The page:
Short- and long-term effects of antipsychotic drug treatment on weight gain and H1 receptor expression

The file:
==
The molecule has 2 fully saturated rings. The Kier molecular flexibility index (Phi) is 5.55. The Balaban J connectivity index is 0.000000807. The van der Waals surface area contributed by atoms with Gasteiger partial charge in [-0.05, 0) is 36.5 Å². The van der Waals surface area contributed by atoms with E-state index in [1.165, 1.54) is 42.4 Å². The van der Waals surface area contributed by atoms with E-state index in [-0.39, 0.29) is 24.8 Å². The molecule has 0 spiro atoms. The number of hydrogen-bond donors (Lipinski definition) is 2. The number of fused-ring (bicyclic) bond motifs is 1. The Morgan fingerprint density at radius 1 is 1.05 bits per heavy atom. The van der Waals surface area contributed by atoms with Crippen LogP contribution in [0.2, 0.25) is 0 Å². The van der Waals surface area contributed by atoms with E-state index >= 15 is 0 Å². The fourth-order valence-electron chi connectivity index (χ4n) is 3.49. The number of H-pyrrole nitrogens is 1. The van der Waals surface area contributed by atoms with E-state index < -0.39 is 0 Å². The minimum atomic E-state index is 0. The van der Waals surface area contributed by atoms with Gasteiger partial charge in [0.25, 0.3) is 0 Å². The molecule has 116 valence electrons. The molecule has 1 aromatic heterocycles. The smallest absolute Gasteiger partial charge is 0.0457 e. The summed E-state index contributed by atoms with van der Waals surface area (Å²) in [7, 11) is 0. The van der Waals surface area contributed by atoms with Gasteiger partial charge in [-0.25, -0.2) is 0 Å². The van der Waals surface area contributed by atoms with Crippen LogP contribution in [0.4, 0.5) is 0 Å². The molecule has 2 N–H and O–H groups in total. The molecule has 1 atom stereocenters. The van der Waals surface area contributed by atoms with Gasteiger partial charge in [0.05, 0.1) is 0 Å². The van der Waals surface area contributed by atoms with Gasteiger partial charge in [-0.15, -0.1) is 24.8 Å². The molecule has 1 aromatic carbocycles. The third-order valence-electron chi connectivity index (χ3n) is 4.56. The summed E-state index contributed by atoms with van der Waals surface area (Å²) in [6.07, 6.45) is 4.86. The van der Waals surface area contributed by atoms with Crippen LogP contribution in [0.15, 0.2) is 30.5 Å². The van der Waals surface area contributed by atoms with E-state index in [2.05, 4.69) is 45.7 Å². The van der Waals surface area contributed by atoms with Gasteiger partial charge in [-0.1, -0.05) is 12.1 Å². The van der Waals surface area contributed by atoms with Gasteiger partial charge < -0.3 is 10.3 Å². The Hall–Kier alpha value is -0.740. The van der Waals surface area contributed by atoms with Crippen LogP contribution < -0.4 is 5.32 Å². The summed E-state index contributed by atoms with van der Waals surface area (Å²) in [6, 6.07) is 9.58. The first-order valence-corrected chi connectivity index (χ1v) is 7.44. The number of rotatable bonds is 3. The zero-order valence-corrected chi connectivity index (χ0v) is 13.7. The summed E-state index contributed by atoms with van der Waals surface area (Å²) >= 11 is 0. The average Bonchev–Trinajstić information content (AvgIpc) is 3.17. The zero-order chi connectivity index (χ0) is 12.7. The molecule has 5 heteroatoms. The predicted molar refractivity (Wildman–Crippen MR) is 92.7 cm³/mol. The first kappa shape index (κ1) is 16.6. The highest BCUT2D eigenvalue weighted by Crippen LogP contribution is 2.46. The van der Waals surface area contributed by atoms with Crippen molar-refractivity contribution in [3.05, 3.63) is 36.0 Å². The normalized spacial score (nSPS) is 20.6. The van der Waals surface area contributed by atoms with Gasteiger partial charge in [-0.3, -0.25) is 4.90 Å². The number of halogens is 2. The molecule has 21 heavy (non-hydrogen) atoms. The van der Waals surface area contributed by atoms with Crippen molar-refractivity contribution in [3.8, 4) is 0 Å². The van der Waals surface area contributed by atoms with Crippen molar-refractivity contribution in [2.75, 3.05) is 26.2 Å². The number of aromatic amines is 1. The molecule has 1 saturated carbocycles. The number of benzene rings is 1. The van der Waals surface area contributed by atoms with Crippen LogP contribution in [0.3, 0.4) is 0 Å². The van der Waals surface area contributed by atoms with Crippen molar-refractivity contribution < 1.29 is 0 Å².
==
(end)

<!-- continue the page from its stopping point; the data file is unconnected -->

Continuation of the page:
The present study investigated body weight gain, food intake, open-field activity and brain histamine H1 receptor mRNA and protein expression in rats treated with three types of antipsychotics. Rats were divided into eight groups and treated with aripiprazole (2.25mg/kg/day), olanzapine (1.5mg/kg/day), haloperidol (0.3mg/kg/day) or vehicle (as control) for 1 or 12 weeks. Administration of olanzapine for 1 week led to a threefold increase in body weight gain and a 35% increase in fat deposits compared to controls (p<0.05). In the 12-week olanzapine treatment group, accumulative food intake was significantly higher in the first 7 weeks of treatment compared to controls (p<0.018), while body weight gain was significantly greater in the first 8 weeks compared to controls (p<0.045). Using in situ hybridization, we found that olanzapine treatment, but not aripiprazole or haloperidol treatment, significantly reduced H1 receptor mRNA expression in the arcuate hypothalamic nucleus (Arc: -18%, p=0.006, 1 week; -20%, p=0.008, 12 weeks) and ventromedial hypothalamic nucleus (VMH: -22%, p=0.006, 1 week; -19%, p=0.042, 12 weeks) compared to controls. The quantitative autoradiography data showed a reduction in VMH H1 receptor binding density after 1 (-12%, p=0.040) and 12 (-10%, p=0.094) weeks of olanzapine treatment. There were significant negative correlations between the levels of H1 receptor mRNA expression, and body weight gain and energy efficiency in the Arc and VMH after 1- and 12-week antipsychotic treatments in all groups. In addition, H1 receptor mRNA expression in the Arc showed a significant negative correlation with food intake and fat mass in all groups. Furthermore, there were negative correlations between H1 receptor binding density in the VMH and total fat mass and body weight gain after 1 week of antipsychotic treatment. The present study suggests that downregulated VMH and Arc H1 receptor expression may be a key factor contributing to olanzapine-induced obesity.
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